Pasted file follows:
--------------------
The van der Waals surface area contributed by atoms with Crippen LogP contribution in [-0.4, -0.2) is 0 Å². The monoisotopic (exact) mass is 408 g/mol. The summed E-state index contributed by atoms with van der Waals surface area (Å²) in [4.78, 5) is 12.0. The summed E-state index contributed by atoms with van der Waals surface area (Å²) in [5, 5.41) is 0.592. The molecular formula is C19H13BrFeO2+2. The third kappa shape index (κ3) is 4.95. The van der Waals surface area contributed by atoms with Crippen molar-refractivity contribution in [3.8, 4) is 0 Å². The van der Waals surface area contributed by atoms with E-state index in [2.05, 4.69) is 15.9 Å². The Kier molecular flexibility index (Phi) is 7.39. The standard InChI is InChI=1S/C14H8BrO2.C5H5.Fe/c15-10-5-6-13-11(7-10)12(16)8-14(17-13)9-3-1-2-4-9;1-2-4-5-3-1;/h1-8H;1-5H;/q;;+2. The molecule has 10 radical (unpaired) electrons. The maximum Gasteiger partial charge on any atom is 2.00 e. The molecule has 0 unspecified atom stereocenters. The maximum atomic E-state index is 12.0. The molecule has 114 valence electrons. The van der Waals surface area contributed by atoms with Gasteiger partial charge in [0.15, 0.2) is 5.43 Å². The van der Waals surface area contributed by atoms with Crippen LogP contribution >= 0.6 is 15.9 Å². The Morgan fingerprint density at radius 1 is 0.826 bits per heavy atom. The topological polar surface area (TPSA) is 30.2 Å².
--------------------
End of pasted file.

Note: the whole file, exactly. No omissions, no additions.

The van der Waals surface area contributed by atoms with Crippen LogP contribution in [-0.4, -0.2) is 0 Å². The monoisotopic (exact) mass is 408 g/mol. The summed E-state index contributed by atoms with van der Waals surface area (Å²) in [4.78, 5) is 12.0. The summed E-state index contributed by atoms with van der Waals surface area (Å²) in [5, 5.41) is 0.592. The molecular formula is C19H13BrFeO2+2. The third kappa shape index (κ3) is 4.95. The van der Waals surface area contributed by atoms with Crippen molar-refractivity contribution in [3.8, 4) is 0 Å². The van der Waals surface area contributed by atoms with E-state index in [2.05, 4.69) is 15.9 Å². The Kier molecular flexibility index (Phi) is 7.39. The standard InChI is InChI=1S/C14H8BrO2.C5H5.Fe/c15-10-5-6-13-11(7-10)12(16)8-14(17-13)9-3-1-2-4-9;1-2-4-5-3-1;/h1-8H;1-5H;/q;;+2. The molecule has 10 radical (unpaired) electrons. The maximum Gasteiger partial charge on any atom is 2.00 e. The molecule has 0 unspecified atom stereocenters. The maximum atomic E-state index is 12.0. The molecule has 114 valence electrons. The van der Waals surface area contributed by atoms with Gasteiger partial charge in [0.15, 0.2) is 5.43 Å². The van der Waals surface area contributed by atoms with Crippen LogP contribution >= 0.6 is 15.9 Å². The Morgan fingerprint density at radius 1 is 0.826 bits per heavy atom. The topological polar surface area (TPSA) is 30.2 Å².